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No. “Employment” for purposes of defining unauthorized employment doesn’t just mean getting paid. If the individual is performing productive work for the benefit of a US employer, and taking direction from that employer, they are generally considered to be employed in the sense of needing authorization to work. Generally, employees who perform productive work for the employer under the guidance of the employer – even if not for pay – are working without authorization and any employer who accepts such volunteer work without paying the employee may likely be violating Federal labor law. Traditionally volunteer activities are generally accepted here: volunteer firefighters, someone serving in a soup kitchen, etc. typically don’t need authorization to perform these tasks. But, just because an entity is non-profit doesn’t automatically make any work performed for them acceptable without authorization – a soup kitchen server may volunteer without immigration authorization as someone in a traditionally volunteer role, a Development Director soliciting corporate donations for the same organization is a different matter.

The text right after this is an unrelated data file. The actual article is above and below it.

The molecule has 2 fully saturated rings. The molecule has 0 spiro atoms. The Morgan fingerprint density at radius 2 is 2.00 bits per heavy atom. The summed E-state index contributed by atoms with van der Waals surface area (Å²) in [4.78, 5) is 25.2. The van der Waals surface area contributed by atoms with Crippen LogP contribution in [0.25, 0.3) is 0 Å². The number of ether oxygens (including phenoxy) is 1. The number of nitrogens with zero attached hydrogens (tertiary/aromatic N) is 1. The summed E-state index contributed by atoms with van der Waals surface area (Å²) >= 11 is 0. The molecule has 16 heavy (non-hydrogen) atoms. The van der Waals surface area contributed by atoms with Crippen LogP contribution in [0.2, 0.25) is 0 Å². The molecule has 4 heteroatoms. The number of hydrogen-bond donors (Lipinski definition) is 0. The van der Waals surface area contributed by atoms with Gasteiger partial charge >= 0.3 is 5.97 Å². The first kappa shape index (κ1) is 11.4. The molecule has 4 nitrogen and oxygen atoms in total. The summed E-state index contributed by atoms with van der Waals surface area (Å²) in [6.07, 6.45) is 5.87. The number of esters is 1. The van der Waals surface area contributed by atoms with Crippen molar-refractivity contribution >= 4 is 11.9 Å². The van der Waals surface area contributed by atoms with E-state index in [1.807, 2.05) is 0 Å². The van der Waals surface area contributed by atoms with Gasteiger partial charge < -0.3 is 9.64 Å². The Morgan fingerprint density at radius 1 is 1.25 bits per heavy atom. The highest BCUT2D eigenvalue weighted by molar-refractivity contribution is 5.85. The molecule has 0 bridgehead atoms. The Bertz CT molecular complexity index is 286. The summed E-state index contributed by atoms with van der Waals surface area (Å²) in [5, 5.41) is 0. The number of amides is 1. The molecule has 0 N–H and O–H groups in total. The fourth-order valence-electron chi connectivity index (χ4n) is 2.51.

One possibility, if not already done at the time the petition is filed, is to pay U.S. Citizenship and Immigration Services the extra $1,225 for premium processing if the case type permits it (premium processing is available only or certain visas). This ensures 15-day turnaround from USCIS (not necessarily approval – the response may be a Request for Evidence or Denial as well). There is a way to request that a case be expedited, but it is extremely difficult to meet the standards set for this – and often the time it takes for evaluation of the request negates any advantage. There are occasionally other ways to permit the new employee to be working faster, but these options depend upon the company’s structure and flexibility, the nature of the work, and other situation-specific factors. Consult an immigration lawyer for an examination of the circumstances and potential options.